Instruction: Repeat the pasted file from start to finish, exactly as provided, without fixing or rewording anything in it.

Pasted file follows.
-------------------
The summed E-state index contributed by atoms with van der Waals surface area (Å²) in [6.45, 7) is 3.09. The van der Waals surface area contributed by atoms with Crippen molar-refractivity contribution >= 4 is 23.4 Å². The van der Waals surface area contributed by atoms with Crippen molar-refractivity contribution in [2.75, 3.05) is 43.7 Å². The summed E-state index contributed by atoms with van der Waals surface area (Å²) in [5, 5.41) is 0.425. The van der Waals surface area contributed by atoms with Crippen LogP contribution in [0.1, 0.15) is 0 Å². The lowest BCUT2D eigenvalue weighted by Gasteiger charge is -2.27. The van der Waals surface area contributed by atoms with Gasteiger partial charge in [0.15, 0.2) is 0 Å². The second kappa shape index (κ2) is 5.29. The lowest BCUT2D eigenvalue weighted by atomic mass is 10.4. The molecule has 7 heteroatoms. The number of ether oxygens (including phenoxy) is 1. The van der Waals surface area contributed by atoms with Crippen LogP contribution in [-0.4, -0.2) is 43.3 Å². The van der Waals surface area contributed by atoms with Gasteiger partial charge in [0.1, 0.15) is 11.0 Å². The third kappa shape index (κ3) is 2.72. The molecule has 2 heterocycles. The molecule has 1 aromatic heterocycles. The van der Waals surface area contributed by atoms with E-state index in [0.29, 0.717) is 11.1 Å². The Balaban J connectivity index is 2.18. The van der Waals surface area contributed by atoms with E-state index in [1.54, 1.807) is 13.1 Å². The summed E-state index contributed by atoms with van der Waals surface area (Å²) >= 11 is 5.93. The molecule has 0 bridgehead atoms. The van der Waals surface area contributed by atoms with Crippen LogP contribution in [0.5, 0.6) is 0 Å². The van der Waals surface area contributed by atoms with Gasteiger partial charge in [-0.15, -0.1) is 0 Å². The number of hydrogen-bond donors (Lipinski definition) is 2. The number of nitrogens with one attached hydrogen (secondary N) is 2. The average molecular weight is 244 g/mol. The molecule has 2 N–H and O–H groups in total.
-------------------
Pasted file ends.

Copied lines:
The summed E-state index contributed by atoms with van der Waals surface area (Å²) in [6.45, 7) is 3.09. The van der Waals surface area contributed by atoms with Crippen molar-refractivity contribution >= 4 is 23.4 Å². The van der Waals surface area contributed by atoms with Crippen molar-refractivity contribution in [2.75, 3.05) is 43.7 Å². The summed E-state index contributed by atoms with van der Waals surface area (Å²) in [5, 5.41) is 0.425. The van der Waals surface area contributed by atoms with Crippen LogP contribution in [0.1, 0.15) is 0 Å². The lowest BCUT2D eigenvalue weighted by Gasteiger charge is -2.27. The van der Waals surface area contributed by atoms with Gasteiger partial charge in [0.15, 0.2) is 0 Å². The second kappa shape index (κ2) is 5.29. The lowest BCUT2D eigenvalue weighted by atomic mass is 10.4. The molecule has 7 heteroatoms. The number of ether oxygens (including phenoxy) is 1. The van der Waals surface area contributed by atoms with Crippen LogP contribution in [-0.4, -0.2) is 43.3 Å². The van der Waals surface area contributed by atoms with Gasteiger partial charge in [0.1, 0.15) is 11.0 Å². The third kappa shape index (κ3) is 2.72. The molecule has 2 heterocycles. The molecule has 1 aromatic heterocycles. The van der Waals surface area contributed by atoms with E-state index in [0.29, 0.717) is 11.1 Å². The Balaban J connectivity index is 2.18. The van der Waals surface area contributed by atoms with E-state index in [1.54, 1.807) is 13.1 Å². The summed E-state index contributed by atoms with van der Waals surface area (Å²) >= 11 is 5.93. The molecule has 0 bridgehead atoms. The van der Waals surface area contributed by atoms with Crippen LogP contribution in [0.5, 0.6) is 0 Å². The van der Waals surface area contributed by atoms with Gasteiger partial charge in [-0.15, -0.1) is 0 Å². The number of hydrogen-bond donors (Lipinski definition) is 2. The number of nitrogens with one attached hydrogen (secondary N) is 2. The average molecular weight is 244 g/mol. The molecule has 2 N–H and O–H groups in total.